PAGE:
This job was a 1MW ground mounted solar PV array in a field approximately half a mile from the nearest road. The grid connection was at 11,000V and required us to provide an incoming HV Ring Main Unit, HV/LV transformer and LV switching to G59/2 regulations. We were also required to provide the "accommodation" for the DNO's "edge of park" HV switch which would be some 20 metres from the base of their pole and 50 metres from our transformer and switch room. As this job was in Mid Wales the DNO was Scottish Power Energy Networks who are possibly one of the few remaining DNO's who insist on a brick built sub-station enclosure with a cast concrete roof over. (Nick-named the Mausoleum). Had we been "over the border" in Western Power's area then we would have been able to use a pre-fabricated double walled insulated fibreglass sub-station which is considerably easier to install and lower cost to our client. The first job was to mark out the site in accordance with the Planning Consent before excavating the base for the sub-station which is 1 metre deep. Casting the base in situ with substantial steel reinforcement followed before we could start to bring up the walls and cabling channels.
High Voltage Connection To A 1MW Solar PV Array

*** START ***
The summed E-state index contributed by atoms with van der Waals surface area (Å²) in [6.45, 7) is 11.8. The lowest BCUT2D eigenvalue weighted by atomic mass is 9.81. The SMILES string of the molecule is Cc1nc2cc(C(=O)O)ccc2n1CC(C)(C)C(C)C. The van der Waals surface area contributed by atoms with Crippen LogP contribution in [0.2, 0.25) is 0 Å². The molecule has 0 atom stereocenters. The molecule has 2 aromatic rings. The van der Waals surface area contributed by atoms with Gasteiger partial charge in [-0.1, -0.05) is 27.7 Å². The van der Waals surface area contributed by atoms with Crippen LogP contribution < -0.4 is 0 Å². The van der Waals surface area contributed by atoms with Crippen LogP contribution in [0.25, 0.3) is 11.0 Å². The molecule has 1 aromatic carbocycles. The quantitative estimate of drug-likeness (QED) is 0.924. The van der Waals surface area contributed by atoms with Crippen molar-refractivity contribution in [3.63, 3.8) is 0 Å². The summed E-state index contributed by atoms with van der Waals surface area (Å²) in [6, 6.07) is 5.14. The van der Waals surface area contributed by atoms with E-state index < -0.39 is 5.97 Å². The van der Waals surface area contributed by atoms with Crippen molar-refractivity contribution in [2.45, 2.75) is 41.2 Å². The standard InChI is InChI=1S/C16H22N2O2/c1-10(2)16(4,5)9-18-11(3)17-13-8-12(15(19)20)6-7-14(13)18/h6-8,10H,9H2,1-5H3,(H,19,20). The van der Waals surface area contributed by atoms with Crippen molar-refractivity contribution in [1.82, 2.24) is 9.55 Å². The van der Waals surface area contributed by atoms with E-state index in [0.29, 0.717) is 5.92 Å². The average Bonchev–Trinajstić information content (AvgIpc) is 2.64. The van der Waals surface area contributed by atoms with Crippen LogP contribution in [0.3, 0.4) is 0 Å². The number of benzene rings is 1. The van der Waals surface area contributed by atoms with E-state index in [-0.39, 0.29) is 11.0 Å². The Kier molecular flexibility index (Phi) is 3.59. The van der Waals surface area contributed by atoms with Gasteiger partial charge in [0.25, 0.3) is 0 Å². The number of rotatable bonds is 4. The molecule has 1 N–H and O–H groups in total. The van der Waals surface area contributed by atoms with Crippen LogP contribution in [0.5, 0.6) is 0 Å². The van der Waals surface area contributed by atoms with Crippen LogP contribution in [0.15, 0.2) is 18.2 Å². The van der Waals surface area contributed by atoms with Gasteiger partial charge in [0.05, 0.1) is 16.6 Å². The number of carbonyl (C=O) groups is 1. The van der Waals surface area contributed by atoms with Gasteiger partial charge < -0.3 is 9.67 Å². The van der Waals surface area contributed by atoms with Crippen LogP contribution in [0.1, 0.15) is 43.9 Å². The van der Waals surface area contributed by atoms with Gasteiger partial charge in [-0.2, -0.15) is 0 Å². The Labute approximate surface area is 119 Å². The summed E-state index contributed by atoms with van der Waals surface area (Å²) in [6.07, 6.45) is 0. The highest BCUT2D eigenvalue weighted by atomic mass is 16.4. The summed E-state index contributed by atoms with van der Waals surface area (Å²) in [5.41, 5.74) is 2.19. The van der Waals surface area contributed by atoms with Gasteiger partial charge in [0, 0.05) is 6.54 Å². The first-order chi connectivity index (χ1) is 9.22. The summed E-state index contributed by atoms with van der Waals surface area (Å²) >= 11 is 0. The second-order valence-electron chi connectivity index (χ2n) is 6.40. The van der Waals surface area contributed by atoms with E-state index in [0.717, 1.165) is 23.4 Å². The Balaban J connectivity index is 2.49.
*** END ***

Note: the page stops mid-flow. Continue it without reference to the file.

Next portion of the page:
The roof of the sub-station has to be a minimum of 150mm thick reinforced concrete which is usually cast in situ over the walls when they are complete. This requires a considerable amount of formwork and support and would add a further five weeks to our schedule to allow for the concrete to cure sufficiently before the support could be removed. Our timescale didn't allow for this method so we elected to cast the roof on the ground and use a crane to lift it onto the sub-station later. We constructed a timber mould which contained two layers of steel reinforcement and a lifting frame with four detachable lifting eyes. We the cast the roof at the same time as we cast the base for the sub-station.
With the walls completed and the door openings for the main switch room and the meter room in place we could crane the roof weighing an estimated 8 tons out of the mould and onto the sub station, setting it over a mortar grout and silicon weather seal. The SPEN specification for the doors and hardware is very detailed and locating a company who could supply the hardware took some time. With the roof on, the doors were fitted and then a specialist contractor was required to cover the concrete roof with a polymer glass reinforced double coating. Whilst SPEN have their own single phase supply to their battery charging unit on their HV switch our client has to provide a single phase supply to the same enclosure for the lighting and the wall mounted heaters which provide frost protection.
Using a very large canopy tent to protect us from the weather we completed the sub-station build in just over four weeks after which it was "inspected" by the SPEN sub-station inspector who passed it for their switch occupation a few days later. The construction of the brick built sub-station to SPEN's specification cost our client in the region of £25k. A double walled heavily insulated fibreglass enclosure of the same size over a cast in situ concrete sub base would have cost in the region of £12k.